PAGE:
At the Housing Choice Voucher Working Group meeting in
May, representatives from two Service Connector
agencies, Heartland Human Care Services
(HHCS) and Centers for New Horizons, discussed the challenges and successes of
serving families who have relocated while their homes are being redeveloped as
part of the CHA Plan for Transformation.
Mary Howard and LaRhonda Magras of HHCS and Andre Kellum of Centers for
New Horizons stressed the importance of workforce development and job placement
programs to help residents transition to employment and self-sufficiency.
While both agencies have made progress
in the communities they serve, engaging residents not familiar with the Service
Connector’s mission and those who have multiple barriers to employment are
In 2006, HHCS became the Service
Connector provider for residents in the Kenwood,
communities, where 200 households living in CHA developments or with housing
choice vouchers (HCVs) are eligible for the program.
Data for March 2006 indicate that
engagement is lower for households with HCVs (44 percent) than those in public
housing developments (66 percent).
The assumption is that the longer a household has been using an HCV, the
more difficult it is to engage in the program.
In addition, many of these households
were unaware of the services and opportunities offered through the Service
As a result,
engaging families in scattered sites and those with HCVs requires alternative
participation among these families, HHCS Service Connector staff is available
after hours and on the weekends to accommodate residents who are interested in
the program but unavailable during regular business hours.
The need for workforce
development and employment placement programs is critical for relocating CHA
According to Mary
Howard, transitional job programs are important for CHA families, who face
multiple barriers and are prone to cyclical unemployment.
While 55 percent of engaged households
are employed, 44 percent of able-bodied residents served by HHCS are
To assist these
households in acquiring sustainable jobs, HHCS realizes the need for training
programs, transitional jobs, and partnerships with local businesses.
Currently, HHCS works with the bridge
program at Dawson Technical Institute to provide residents with job training
programs and creative strategies are needed to address the varying needs of
residents in these communities.
Similarly, residents served by
Centers for New Horizons (CNH) in the Bronzeville and greater Southside
communities need Service Connector programs that offer job readiness and skills
training, as well as job placement opportunities.
In Bronzeville, 36.1 percent of the
population is of working age, and 50.8 percent of these individuals are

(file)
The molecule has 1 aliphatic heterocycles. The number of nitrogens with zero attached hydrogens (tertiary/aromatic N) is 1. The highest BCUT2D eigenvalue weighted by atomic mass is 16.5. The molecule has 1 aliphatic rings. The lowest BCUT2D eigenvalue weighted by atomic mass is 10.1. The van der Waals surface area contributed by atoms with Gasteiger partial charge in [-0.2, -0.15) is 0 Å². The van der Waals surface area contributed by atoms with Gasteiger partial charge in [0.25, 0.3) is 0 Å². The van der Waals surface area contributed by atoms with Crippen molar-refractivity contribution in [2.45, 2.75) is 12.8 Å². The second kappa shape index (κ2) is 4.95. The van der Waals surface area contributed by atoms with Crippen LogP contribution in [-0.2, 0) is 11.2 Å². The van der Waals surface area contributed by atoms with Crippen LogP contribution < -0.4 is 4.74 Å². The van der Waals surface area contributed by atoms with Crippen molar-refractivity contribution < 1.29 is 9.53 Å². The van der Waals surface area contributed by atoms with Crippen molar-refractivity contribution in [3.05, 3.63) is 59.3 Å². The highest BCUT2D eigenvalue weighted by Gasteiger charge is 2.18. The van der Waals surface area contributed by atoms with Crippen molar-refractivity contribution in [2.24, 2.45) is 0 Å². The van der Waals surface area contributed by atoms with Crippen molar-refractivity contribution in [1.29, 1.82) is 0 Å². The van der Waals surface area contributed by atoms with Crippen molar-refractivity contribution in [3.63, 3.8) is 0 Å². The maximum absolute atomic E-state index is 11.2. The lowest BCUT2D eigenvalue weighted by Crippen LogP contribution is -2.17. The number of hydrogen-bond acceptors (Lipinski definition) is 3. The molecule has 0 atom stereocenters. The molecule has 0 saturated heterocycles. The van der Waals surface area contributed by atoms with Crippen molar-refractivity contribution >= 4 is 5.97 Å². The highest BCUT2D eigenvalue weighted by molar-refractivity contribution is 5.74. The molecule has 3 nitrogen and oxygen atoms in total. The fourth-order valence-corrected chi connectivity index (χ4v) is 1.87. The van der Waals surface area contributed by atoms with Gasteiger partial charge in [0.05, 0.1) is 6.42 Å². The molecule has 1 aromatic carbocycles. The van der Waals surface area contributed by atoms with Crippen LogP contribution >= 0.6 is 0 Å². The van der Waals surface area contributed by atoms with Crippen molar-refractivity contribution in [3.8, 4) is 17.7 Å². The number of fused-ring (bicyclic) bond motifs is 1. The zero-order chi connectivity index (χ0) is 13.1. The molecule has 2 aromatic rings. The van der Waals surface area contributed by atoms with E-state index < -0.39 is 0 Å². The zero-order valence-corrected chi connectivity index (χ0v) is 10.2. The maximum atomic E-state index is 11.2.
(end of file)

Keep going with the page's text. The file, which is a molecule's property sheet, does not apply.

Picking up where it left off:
In response to the need
in this community and the reality that CHA families cannot remain
lease-compliant without adequate income, CNH restructured its Service Connector
program in 2005 from a focus on social services to an employment placement
As described by Andre
Kellum, the new approach addresses the lack of local business engagement by
targeting employers and finding out what their labor force needs are and what
they have to offer the community.
In implementing this new strategy, CNH discovered there are three
chambers of commerce in the Bronzeville community and the major industries in
the area are retail, banking, construction, and social services.
With this information, CNH now works
with “customers” (residents) to find employment appropriate for their interests
and skills, and ensure they meet an employer’s requirements.
According to Kellum, one of the major
challenges CNH faces is “selling the program” to CHA residents, particularly
when residents are misinformed about what the Service Connector is and what
services and opportunities it has to offer.
Click here to access recommendations
and program results from Andre Kellum’s presentation
When asked about future needs and recommendations, both HHCS and CNH suggested
that creative ideas, as well as research of innovative programs across the
country, are necessary to adapt current strategies and improve resident services
and outcomes. Moreover, additional funding is needed for programs and staff in
order to make workforce development a larger component of the Service
Finally, local business
support has a major impact on the likelihood that workforce development programs
will be successful in communities where CHA residents have relocated.
It is imperative that efforts are made
to engage local businesses and that these businesses take the initiative to
support the task of transitioning community residents to self-sufficiency.